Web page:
A panel of LCPS graduates who charted their own paths examine HBCUs – Neuse News


To the defining questions of what college and what career, add one about whether or not you benefit from attending a college whose culture and ethnic makeup more closely matches the fact that you are an African-American high school student.

Kinston High School set out to answer this and other questions with a virtual panel discussion last week that featured four LCPS graduates – all African American, a former and current student of HBCUs (Historically Black College and University) in the state, and two graduates of PWIs (Predominantly White Institutions). A group of KHS juniors connected with them virtually in a dialogue moderated by event organizer Briana Summers, the school’s distance learning coordinator.

“I wanted to do something special for Black History Month and celebrate black excellence in education. There’s nothing better than having recent Lenoir County alumni who are current students or recent graduates of HBCU and PWI talk with our students about their college experience, campus culture, and the variety of opportunities offered at their institutions,” Summers said after the event.

It’s the kind of idea that Jeremiah Fields, one of the panelists, could have used when he graduated from Kinston High in 2016. Expected at two universities in the UNC system, deterred by the cost of a college deprived despite being offered scholarships, he took the advice of a friend and applied to Winston-Salem State University “as a last resort”.

Arriving on a campus he had never visited, unaware of what sets HBCUs apart, Fields nevertheless accepted the experience. “It turned into the best four years of my life,” he told high school students.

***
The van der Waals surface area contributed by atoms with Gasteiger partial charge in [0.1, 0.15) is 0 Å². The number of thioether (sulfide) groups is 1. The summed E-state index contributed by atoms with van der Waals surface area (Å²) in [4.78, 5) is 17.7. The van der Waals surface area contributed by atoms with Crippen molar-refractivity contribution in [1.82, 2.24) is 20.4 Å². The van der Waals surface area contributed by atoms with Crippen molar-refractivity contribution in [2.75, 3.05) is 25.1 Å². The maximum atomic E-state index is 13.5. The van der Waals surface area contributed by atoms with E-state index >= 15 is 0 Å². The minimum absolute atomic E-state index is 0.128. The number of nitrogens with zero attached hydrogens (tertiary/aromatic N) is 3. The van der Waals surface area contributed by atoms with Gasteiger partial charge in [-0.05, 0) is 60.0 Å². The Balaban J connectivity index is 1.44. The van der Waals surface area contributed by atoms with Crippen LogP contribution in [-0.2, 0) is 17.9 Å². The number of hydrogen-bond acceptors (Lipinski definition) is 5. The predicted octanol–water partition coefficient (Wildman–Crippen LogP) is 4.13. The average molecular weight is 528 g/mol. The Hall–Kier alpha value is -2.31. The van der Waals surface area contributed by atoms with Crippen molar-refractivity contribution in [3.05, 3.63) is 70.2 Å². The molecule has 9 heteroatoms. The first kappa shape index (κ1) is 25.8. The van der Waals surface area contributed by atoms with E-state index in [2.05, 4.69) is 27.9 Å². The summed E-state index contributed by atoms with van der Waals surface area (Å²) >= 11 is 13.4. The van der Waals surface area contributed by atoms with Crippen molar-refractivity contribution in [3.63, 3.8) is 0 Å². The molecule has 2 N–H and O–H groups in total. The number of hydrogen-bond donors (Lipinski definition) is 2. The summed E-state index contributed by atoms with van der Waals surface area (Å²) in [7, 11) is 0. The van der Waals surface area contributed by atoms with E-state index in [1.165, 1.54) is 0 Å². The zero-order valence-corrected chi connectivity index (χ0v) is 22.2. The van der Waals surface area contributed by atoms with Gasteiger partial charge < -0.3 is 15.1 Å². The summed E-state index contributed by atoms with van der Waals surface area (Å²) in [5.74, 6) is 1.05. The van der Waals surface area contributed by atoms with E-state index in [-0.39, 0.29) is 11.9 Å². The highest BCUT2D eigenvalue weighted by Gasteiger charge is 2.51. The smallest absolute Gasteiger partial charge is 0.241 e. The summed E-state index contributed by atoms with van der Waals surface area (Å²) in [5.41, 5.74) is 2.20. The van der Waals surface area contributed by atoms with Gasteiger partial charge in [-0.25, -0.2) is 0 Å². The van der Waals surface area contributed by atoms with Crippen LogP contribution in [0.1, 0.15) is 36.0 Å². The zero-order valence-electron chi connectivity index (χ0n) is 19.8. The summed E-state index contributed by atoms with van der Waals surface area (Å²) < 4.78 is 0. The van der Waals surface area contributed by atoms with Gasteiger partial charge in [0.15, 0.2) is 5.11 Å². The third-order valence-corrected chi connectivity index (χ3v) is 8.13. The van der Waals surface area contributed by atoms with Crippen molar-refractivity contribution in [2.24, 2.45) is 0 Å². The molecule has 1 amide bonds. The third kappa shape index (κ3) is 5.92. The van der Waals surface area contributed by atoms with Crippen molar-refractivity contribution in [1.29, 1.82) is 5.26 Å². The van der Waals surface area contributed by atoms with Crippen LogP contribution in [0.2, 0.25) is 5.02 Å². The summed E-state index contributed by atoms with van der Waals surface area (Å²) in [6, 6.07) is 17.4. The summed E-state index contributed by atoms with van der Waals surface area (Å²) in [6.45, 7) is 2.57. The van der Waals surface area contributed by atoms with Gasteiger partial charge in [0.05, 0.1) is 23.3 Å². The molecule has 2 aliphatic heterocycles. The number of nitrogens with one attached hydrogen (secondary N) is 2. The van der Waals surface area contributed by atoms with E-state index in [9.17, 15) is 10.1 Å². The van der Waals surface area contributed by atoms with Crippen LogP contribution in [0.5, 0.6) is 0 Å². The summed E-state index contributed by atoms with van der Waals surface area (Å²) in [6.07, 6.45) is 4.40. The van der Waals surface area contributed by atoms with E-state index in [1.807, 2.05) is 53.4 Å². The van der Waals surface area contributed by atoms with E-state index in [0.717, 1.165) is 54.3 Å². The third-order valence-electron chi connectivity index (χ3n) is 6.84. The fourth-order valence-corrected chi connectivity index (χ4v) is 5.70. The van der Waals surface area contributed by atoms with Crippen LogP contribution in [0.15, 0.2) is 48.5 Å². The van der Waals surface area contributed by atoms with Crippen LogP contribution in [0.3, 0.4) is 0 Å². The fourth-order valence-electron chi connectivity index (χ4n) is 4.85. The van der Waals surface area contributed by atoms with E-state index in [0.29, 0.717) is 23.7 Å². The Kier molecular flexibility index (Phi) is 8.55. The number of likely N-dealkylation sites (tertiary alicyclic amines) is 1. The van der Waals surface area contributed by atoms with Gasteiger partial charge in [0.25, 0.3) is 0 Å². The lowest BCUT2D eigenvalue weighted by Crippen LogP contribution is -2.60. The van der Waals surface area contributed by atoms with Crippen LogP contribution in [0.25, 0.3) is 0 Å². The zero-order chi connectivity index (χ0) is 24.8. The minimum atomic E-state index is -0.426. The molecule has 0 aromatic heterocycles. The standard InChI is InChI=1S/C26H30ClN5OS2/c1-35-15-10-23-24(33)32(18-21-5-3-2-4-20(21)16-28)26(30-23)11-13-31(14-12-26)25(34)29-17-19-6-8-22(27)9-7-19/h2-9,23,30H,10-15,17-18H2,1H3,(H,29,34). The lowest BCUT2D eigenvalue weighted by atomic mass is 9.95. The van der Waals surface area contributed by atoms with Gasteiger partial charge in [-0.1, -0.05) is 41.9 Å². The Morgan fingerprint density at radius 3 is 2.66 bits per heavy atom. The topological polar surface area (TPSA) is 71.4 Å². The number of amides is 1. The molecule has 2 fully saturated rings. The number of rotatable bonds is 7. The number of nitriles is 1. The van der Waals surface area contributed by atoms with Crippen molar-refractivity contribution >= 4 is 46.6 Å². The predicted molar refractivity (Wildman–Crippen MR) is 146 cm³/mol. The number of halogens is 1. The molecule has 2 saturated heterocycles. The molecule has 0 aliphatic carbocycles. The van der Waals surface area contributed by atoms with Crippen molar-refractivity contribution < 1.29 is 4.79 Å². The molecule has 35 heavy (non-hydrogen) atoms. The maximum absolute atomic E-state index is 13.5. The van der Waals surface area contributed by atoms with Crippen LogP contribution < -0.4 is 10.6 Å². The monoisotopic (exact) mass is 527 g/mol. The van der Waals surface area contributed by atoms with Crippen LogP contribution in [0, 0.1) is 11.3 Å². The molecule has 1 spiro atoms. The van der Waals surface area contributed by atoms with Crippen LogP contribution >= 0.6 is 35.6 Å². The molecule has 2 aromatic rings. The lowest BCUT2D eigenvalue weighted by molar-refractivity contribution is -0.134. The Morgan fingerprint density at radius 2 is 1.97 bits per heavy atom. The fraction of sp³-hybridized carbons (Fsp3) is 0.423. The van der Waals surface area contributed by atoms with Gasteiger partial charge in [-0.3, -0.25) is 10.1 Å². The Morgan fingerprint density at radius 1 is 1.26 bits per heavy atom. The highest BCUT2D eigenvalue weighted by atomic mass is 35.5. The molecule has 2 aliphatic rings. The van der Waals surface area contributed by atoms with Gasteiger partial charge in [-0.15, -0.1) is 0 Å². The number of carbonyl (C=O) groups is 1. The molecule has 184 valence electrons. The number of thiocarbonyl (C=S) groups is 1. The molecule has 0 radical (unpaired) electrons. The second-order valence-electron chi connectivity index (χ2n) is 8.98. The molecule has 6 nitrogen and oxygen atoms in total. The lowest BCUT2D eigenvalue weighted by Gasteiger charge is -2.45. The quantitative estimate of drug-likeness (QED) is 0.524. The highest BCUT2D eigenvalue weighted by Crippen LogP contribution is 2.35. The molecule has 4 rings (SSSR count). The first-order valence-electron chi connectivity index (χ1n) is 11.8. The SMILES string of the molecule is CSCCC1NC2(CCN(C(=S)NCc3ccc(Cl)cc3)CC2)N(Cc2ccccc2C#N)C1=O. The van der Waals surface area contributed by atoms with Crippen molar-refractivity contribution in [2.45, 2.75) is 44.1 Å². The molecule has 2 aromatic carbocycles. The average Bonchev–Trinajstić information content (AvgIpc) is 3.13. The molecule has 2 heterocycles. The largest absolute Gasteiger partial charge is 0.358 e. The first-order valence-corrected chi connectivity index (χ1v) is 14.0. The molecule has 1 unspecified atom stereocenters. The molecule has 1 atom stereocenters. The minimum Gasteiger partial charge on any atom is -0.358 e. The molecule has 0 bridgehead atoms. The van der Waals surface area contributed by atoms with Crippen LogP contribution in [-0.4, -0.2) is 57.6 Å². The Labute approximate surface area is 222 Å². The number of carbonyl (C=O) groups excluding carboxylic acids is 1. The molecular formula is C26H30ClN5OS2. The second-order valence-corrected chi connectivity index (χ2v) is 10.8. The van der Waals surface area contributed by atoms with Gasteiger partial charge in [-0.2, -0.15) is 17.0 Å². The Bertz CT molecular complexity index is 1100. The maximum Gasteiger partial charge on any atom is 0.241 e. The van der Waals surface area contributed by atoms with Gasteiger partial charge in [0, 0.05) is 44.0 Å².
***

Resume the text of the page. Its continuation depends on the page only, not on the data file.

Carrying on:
He graduated in 2020 with a degree in business administration — a degree helped because he earned a business certificate from Lenoir Community College in high school — and with a long list of accomplishments on campus, from his work as a manager from game day operations for the athletic department to his involvement in the Student Government Association to his election as vice president of the freshman and sophomore classes and as Mr. Senior of the WSSU.

Unsurprisingly, Fields touted an HBCU’s sense of community, where a smaller campus and smaller class sizes make the transition from high school less shocking, where African-American students will find “people like you who have had experiences similar to you who are just as driven and like-minded,” Fields said. “You learn a lot about yourself by going to an HBCU.”

LCPS alumni Zaria Bell, a 2021 UNC-Pembroke graduate, added their voices to the discussion; Tlejah Chapman, 2021 graduate of UNC-Greensboro; and Bryson Jones, a sophomore at NC Central University.

Among the advice given by the panel to the high school students concerned:


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